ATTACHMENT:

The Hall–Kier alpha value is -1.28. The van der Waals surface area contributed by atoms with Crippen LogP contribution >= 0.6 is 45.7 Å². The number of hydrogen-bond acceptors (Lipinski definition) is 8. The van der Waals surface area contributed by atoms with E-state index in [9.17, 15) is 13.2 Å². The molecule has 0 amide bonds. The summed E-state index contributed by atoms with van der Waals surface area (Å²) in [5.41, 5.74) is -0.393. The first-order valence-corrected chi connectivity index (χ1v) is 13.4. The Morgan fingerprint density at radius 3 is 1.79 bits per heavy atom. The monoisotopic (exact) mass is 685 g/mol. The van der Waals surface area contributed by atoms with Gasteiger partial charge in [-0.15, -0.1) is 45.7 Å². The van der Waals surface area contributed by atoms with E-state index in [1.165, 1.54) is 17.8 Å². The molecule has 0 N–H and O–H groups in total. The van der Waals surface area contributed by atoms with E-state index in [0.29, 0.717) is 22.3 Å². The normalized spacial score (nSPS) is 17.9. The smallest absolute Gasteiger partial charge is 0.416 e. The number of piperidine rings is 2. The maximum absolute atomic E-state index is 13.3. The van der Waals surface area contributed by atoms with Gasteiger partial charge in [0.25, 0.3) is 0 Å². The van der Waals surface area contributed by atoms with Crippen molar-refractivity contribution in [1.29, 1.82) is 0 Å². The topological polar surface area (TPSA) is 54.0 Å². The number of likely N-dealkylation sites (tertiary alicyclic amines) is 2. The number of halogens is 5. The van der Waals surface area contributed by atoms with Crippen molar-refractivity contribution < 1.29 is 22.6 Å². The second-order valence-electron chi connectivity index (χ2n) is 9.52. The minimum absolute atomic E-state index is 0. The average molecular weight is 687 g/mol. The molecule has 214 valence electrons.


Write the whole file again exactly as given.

The Hall–Kier alpha value is -1.28. The van der Waals surface area contributed by atoms with Crippen LogP contribution >= 0.6 is 45.7 Å². The number of hydrogen-bond acceptors (Lipinski definition) is 8. The van der Waals surface area contributed by atoms with E-state index in [9.17, 15) is 13.2 Å². The molecule has 0 amide bonds. The summed E-state index contributed by atoms with van der Waals surface area (Å²) in [5.41, 5.74) is -0.393. The first-order valence-corrected chi connectivity index (χ1v) is 13.4. The Morgan fingerprint density at radius 3 is 1.79 bits per heavy atom. The monoisotopic (exact) mass is 685 g/mol. The van der Waals surface area contributed by atoms with Gasteiger partial charge in [-0.15, -0.1) is 45.7 Å². The van der Waals surface area contributed by atoms with E-state index in [1.165, 1.54) is 17.8 Å². The molecule has 0 N–H and O–H groups in total. The van der Waals surface area contributed by atoms with E-state index in [0.29, 0.717) is 22.3 Å². The normalized spacial score (nSPS) is 17.9. The smallest absolute Gasteiger partial charge is 0.416 e. The number of piperidine rings is 2. The maximum absolute atomic E-state index is 13.3. The van der Waals surface area contributed by atoms with Gasteiger partial charge in [0.25, 0.3) is 0 Å². The van der Waals surface area contributed by atoms with Crippen molar-refractivity contribution in [1.29, 1.82) is 0 Å². The topological polar surface area (TPSA) is 54.0 Å². The number of likely N-dealkylation sites (tertiary alicyclic amines) is 2. The number of halogens is 5. The van der Waals surface area contributed by atoms with Crippen molar-refractivity contribution < 1.29 is 22.6 Å². The second-order valence-electron chi connectivity index (χ2n) is 9.52. The minimum absolute atomic E-state index is 0. The average molecular weight is 687 g/mol. The molecule has 214 valence electrons.